Apple is working to reduce its platform lock-in because of the Digital Markets Act

Macworld

The European Union’s Digital Markets Act has had a huge impact on Apple, a company that has become synonymous with the “walled garden” approach to interoperability. The company recently published a “” (is there a confidential version?) which summarizes the ways in which Apple has changed to comply with the new regulations.

Most of it is stuff we already know. With iOS 17.4, customers in the EU are presented with their choice of browsers, can install apps outside the app store, can use the NFC chip for wireless payment systems other than Apple Pay, and more.

But there are a couple of small details we haven’t heard of before. The first is the ability to completely delete Safari. As the document states:

Apple also plans to enable users to completely delete Safari from iOS, should they wish to do so. Apple aims to make this option available by the end of 2024.

Perhaps more interesting is the work Apple is apparently doing to make it easier to transition to an Android phone.

Apple is developing a solution that helps mobile operating system providers develop more user-friendly solutions to transfer data from an iPhone to a non-Apple phone. Apple aims to make this solution available by fall 2025.

That’s a long way out–a timeframe of fall 2025 means this solution will likely ship as part of iOS 19! But it’s interesting to see Apple work on a much more holistic solution than its current app, which critics say doesn’t move nearly enough of your data and comparable settings over.

Finally, Apple is working on an easier way to switch browsers. You can already choose a default browser, and customers in the EU are presented with a “browser ballot” menu when they first launch the browser after the iOS 17.4 update, but there’s no simple way to move all your bookmarks, form autofill data, passwords, cookies, and other things between browers.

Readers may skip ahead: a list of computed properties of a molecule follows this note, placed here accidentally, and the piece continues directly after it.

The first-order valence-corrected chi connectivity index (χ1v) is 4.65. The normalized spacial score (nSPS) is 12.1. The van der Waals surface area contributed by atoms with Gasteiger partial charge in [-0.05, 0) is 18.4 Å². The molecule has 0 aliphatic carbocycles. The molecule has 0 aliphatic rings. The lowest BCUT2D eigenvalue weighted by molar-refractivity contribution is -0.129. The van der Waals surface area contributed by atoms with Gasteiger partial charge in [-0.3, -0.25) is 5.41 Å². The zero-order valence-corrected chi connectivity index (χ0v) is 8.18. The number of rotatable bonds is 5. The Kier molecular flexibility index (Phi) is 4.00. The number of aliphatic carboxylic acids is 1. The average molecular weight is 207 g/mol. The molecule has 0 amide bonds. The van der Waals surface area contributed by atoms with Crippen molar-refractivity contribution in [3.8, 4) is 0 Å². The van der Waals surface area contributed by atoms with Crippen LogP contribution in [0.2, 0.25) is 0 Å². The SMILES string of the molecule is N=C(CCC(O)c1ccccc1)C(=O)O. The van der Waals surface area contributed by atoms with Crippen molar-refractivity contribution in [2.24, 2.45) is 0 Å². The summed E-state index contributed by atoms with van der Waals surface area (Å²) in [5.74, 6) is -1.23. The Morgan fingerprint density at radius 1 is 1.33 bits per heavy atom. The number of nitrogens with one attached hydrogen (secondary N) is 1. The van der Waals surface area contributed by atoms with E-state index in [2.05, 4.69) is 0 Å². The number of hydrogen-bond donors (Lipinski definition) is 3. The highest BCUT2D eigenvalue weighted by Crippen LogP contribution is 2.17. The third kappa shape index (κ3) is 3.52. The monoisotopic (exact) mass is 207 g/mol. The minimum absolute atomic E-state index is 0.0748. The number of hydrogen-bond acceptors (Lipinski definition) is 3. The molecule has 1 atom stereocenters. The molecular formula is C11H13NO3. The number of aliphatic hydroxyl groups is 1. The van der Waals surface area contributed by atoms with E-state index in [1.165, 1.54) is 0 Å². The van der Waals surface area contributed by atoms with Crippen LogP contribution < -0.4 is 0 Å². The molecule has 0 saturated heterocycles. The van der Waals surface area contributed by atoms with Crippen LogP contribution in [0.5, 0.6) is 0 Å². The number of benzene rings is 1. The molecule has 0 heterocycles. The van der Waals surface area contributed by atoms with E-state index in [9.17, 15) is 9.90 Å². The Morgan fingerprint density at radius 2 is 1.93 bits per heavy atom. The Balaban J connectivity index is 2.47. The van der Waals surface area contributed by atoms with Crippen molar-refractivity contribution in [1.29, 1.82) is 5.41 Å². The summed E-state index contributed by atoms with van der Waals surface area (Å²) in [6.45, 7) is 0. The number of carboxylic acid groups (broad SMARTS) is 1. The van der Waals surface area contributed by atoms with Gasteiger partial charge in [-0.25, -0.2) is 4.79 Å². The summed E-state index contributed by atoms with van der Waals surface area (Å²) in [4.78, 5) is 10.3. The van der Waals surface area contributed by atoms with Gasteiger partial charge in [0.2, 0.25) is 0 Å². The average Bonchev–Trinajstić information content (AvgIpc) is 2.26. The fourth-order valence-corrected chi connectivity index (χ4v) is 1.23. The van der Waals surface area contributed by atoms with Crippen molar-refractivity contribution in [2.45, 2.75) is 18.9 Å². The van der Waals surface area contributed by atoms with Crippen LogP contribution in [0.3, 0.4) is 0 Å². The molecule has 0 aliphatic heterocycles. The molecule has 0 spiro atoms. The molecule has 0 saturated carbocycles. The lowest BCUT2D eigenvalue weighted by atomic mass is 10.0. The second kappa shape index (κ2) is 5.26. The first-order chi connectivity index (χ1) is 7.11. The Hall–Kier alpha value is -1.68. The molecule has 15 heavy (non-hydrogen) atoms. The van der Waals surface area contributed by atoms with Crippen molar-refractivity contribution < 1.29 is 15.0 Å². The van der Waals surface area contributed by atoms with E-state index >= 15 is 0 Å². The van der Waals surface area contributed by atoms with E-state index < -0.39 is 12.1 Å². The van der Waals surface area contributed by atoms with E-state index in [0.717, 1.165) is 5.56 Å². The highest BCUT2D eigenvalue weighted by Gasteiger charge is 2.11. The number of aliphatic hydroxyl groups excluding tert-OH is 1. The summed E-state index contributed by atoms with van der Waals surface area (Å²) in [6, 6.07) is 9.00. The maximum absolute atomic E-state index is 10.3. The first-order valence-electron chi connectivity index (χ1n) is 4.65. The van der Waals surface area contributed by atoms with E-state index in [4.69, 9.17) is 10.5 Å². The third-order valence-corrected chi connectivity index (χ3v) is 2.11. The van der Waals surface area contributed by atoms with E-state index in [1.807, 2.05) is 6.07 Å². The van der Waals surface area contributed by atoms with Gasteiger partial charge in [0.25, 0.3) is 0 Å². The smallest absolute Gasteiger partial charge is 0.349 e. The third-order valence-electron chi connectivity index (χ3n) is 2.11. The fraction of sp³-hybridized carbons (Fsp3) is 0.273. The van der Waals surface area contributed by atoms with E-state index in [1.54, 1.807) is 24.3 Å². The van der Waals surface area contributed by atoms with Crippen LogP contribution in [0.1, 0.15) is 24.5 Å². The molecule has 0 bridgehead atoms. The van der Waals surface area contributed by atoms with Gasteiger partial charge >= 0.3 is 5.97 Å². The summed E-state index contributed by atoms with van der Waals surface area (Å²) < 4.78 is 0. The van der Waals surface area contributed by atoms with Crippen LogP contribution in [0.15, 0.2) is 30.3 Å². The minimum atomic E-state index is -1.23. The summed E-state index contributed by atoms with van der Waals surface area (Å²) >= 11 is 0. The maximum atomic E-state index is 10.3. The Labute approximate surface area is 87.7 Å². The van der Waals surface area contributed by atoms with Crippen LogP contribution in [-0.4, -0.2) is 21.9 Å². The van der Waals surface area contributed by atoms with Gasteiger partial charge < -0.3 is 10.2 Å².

Apple is also creating a browser switching solution for exporting and importing relevant browser data into another browser on the same device. Apple aims to make this solution available by late 2024/early 2025.

That timeframe seems to suggest it will be a part of an update to iOS 18, an “iOS 18.4” if you will.

The document is aimed at showing compliance with the Digital Markets Act, and doesn’t detail which features are going to be available only in the EU and which might roll out worldwide. It also doesn’t dive into specific details of how everything is implemented or the policies behind them, which have come under some scrutiny recently. It’s always possible the EU regulatory bodies may find that some of Apple’s efforts don’t work in a way that makes them compliant with the Digital Markets Act, prompting further changes to how Apple has implemented these features.

Apple Inc

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